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= [48Yn - 36Yn-1 + 16Yn-2 - 3Yn-3 + 12h(.5-tn+1)]/25+(24/25)hYn+1. Solving for Yn+1 we have
Yn+1 = [48Yn - 36Yn-1 + 16Yn-2 - 3Yn-3 + 12h(.5-tn+1)]/(25-24h). Again, using Runge-Kutta to find y1 and y2, we then obtain the following table:
n yn yn+1
1 1. 130170833
2 1. 271402571
3 1. 424858497 1. 591825573
4 1. 591825573 1. 773724801
5 1. 773724801 1. 972125968
6 1. 972125968 2. 188764173
7 2. 188764173 2. 425557376
8 2. 425557376 2. 684625416
9 2. 684625416 2. 968311063
10 2. 968311063
The exact solution is y(t) = et + t/2 so y(.5) = 2.9682818 and y(2) = 55.59815, so we see that the predictor-corrector method in part a is accurate through three decimal places.
16. Let P2(t) = At2 + Bt + C. As in Eqs. (12) and (13) let
P2 (tn-1) = yn-^ P2 (tn) = y^ P2 (tn+1) = yn+1 and
P2(tn+1) = f(tn+1,yn+1) = fn+1. Recall that tn-1 = tn -h
and tn+i = tn + h and thus we have the four equations:
A(tn-h) 2 + B(tn-h) + C = yn-1 (i)
At2 + Btn + C = yn (ii)
A(tn+h) 2 + B(tn+h) + C = yn+1 (iii!
2A(tn+h) + B = fn+1 (iv)
Subtracting Eq. (i) from Eq. (ii) to get Eq. (v) (not shown) and subtracting Eq. (ii) from Eq. (iii) to get Eq. (vi) (not shown), then subtracting Eq. (v) from Eq. (vi) yields yn+i - 2yn + yn-1 = 2Ah2, which can be solved for A. Thus B = fn+1 - 2A(tn+h) [from Eq. (iv)] and C = yn - tnfn+1 + Atn + 2Atnh [from Eq. (ii)]. Using these values for A, B and C in Eq. (iv) yields yn+i = (1/3)(4yn-yn-i+2hfn+i), which is Eq. (15).
Section 8.5, Page 454
2a. If 0 ? t ? 1 then we know 0 ? t2 ? 1 and hence
ey ? t2 + ey ? 1 + ey. Since each of these terms represents a slope, we may conclude that the solution of Eq.(i) is bounded above by the solution of Eq.(iii) and is bounded below by the solution of Eq.(iv).
2b. f1(t) and f2(t) can each be found by separation of
variables. For fi(t) we have
1 + ey
dy = dt, or
— dy = dt. Integrating both sides yields
-ln(e-y+1) = t + c. Solving for y we find
y = ln[1/(cxe-t-1)]. Setting t = 0 and y = 0, we obtain cx = 2 and thus f i(t) = ln[et/(2-et)]. As t ^ ln 2, we see that f1(t) ^ • . A similar analysis shows that f2(t) = ln[1/(c2-t)], where c2 = 1 when the I.C. are used. Thus f 2(t) ^ • as t ^ 1 and thus we conclude that f(t) ^ • for some t such that ln2 ? t ? 1.
2c. From Part b: f1(.9) = ln[1/(^e -1)] = 3.4298 yields
c1 = 2.5393 and thus f1(t) ^ • when t @ .9319. Similarly for f2(t) we have c2 = .9324 and thus f2(t) ^ • when t @ .932.
undetermined coefficients, is
4a. The D.E. is y' + 10y = 2.5t2 + .5t. So yh = ce
solution of the related homogeneous equation and the particular solution, using yp = At2 + Bt + C.
Substituting this into the D.E. yields A = 1/4, B = C = 0.
To satisfy the I.C., c = 4, so
y(t) = 4e-10t + (t2/4), which is shown in the graph.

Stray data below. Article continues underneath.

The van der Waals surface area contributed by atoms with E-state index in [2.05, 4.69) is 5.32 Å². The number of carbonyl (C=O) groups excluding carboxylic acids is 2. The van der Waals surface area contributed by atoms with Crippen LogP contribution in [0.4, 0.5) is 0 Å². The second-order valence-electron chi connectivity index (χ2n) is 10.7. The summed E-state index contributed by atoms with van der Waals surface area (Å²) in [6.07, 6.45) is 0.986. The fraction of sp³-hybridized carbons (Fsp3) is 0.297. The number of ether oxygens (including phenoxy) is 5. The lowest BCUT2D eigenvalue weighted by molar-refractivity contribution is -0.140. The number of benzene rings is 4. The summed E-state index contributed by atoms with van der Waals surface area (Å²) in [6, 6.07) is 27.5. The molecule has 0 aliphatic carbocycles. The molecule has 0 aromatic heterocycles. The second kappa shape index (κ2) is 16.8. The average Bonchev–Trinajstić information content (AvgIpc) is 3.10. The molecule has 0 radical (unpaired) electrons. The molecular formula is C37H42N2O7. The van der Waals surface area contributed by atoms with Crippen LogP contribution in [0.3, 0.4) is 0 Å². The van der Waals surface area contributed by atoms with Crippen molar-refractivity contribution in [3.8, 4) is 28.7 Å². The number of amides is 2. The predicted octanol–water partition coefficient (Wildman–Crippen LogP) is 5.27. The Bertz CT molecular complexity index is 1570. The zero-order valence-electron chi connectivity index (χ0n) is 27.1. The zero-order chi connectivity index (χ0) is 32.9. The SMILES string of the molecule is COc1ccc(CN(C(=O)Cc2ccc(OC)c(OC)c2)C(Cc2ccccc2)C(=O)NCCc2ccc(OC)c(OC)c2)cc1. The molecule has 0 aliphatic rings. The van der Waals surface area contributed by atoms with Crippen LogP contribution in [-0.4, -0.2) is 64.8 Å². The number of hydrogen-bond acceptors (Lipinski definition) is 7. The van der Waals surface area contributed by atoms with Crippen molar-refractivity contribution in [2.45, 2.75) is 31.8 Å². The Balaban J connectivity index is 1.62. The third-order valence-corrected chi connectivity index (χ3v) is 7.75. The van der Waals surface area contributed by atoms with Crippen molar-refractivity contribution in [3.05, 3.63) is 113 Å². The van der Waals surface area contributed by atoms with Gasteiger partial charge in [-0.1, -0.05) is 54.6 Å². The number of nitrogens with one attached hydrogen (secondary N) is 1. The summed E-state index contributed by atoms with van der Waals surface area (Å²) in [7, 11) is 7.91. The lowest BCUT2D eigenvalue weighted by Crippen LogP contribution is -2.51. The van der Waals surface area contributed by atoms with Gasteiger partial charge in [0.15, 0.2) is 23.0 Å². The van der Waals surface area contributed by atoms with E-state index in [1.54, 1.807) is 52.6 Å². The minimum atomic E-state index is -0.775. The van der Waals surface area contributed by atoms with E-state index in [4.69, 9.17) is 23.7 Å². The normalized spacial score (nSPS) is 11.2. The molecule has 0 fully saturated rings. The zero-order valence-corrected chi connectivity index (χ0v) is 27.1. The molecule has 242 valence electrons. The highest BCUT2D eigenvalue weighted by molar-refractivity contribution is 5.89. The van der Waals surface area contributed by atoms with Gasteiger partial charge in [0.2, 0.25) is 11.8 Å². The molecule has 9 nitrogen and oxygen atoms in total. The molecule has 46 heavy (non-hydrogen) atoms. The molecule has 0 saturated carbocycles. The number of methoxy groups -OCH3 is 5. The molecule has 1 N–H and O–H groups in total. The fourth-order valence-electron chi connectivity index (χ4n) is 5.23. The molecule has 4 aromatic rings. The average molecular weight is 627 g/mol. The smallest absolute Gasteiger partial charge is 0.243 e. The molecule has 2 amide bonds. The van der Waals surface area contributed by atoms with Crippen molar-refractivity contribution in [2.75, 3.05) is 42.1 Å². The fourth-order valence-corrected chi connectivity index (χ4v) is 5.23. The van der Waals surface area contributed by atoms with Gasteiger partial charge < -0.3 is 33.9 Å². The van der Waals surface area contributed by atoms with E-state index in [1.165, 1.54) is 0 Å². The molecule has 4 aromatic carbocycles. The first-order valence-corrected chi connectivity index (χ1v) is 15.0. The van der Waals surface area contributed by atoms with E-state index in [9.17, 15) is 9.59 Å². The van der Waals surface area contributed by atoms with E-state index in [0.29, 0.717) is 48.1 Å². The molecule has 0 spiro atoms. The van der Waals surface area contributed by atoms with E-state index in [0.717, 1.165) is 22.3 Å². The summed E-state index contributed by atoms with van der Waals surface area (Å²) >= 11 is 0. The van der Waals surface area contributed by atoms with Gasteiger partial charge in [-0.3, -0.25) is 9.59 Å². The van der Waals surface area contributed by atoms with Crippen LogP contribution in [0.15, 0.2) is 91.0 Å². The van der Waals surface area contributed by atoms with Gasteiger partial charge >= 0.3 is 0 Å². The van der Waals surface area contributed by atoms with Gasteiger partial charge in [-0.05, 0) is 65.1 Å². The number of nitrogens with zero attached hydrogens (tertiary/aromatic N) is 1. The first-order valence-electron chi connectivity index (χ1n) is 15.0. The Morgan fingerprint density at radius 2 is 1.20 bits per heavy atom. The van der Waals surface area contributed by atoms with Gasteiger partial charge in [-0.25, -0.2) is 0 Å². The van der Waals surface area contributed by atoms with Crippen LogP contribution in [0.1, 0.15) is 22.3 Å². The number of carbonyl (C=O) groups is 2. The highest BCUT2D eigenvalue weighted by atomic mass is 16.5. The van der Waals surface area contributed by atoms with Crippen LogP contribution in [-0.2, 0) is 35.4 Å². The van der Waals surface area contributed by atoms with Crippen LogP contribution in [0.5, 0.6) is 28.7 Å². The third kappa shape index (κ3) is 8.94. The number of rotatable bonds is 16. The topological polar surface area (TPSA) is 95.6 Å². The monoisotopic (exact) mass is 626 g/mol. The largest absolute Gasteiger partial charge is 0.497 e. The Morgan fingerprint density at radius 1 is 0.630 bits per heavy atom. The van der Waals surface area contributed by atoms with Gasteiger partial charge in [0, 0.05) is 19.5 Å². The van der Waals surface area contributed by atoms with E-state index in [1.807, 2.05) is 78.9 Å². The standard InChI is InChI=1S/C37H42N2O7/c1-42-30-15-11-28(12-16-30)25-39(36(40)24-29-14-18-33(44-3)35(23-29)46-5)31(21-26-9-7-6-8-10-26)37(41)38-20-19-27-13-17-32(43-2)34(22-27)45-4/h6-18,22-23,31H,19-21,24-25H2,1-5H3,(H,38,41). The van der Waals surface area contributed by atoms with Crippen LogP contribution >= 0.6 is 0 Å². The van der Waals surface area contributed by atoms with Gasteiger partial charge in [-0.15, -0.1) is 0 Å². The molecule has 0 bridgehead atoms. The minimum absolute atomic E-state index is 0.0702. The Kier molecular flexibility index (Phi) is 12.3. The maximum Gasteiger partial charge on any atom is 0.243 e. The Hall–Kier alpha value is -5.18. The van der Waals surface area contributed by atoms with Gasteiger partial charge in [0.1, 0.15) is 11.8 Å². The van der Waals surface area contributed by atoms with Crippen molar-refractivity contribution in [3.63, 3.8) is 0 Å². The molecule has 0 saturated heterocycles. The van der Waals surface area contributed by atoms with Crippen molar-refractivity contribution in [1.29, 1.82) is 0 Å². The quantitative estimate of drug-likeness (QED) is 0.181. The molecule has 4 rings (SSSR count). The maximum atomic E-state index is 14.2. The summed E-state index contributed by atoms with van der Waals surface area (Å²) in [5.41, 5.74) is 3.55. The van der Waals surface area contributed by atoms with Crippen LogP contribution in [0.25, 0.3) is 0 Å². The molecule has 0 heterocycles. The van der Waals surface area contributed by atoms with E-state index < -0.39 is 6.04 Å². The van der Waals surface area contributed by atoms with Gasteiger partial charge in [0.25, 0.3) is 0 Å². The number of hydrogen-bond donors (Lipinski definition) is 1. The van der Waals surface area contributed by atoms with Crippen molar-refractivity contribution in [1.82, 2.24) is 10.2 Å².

4b. From the discussion following Eq (15), we see that h must
be less than
for the Euler method to be stable.
Thus, for r = 10, h < following values:
For h = .2 we obtain the
t = 4
y = 8
and for h = .18 we obtain:
t = 4.14 4.32 4.50 4.68 4.86 5.04
y = 4.26 4.68 5.04 5.48 5.89 6.35.
Clearly the second set of values is stable, although far from accurate.
4c. For a step size of .25 we find
t = 4 4.25 4.75 5.00
y = 4.018 4.533 5.656 6.205
for a step size of .28 we find
t = 4.2 4.48 4.76 5.00
y = 10.14 10.89 11.68 12.51
and for a step size of .3 we find
t = 4.2 y = 353
Thus instability appears to occur about h = .28 and certainly by h = .3. Note that the exact solution for t = 5 is y = 6.25oo, so for h = .25 we do obtain a good approximation.
4d. For h = .5 the error at t = 5 is .o13, while for h = .385,
the error at t = 5.oo5 is .o1.
5a. The general solution of the D.E. is y(t) = t + ce1t, where y(o) = o ^ c = o and thus y(t) = t, which is independent of l.
5c. Your result in Part b will depend upon the particular
computer system and software that you use. If there is sufficient accuracy, you will obtain the solution y = t for t on o ? t ? 1 for each value of l that is given,
since there is no discretization error. If there is not
sufficient accuracy, then round-off error will affect your calculations. For the larger values of l, the numerical solution will quickly diverge from the exact solution, y = t, to the general solution y = t + ce1t, where the value of c depends upon the round-off error.
If the latter case does not occur, you may simulate it by computing the numerical solution to the I.V.P. y' - ly = 1 - It, y(.1) = .1oooooo1. Here we have assumed that the numerical solution is exact up to the point t = .o9 [i.e. y(.o9) = .o9] and that at t = .1 round-off error has occurred as indicated by the slight error in the I.C. It has also been found that a larger step size (h = .o5 or h = .1) may also lead to round-off error.
Section 8.6, Page 457
2a. The Euler formula is xn+1 = xn + hfn,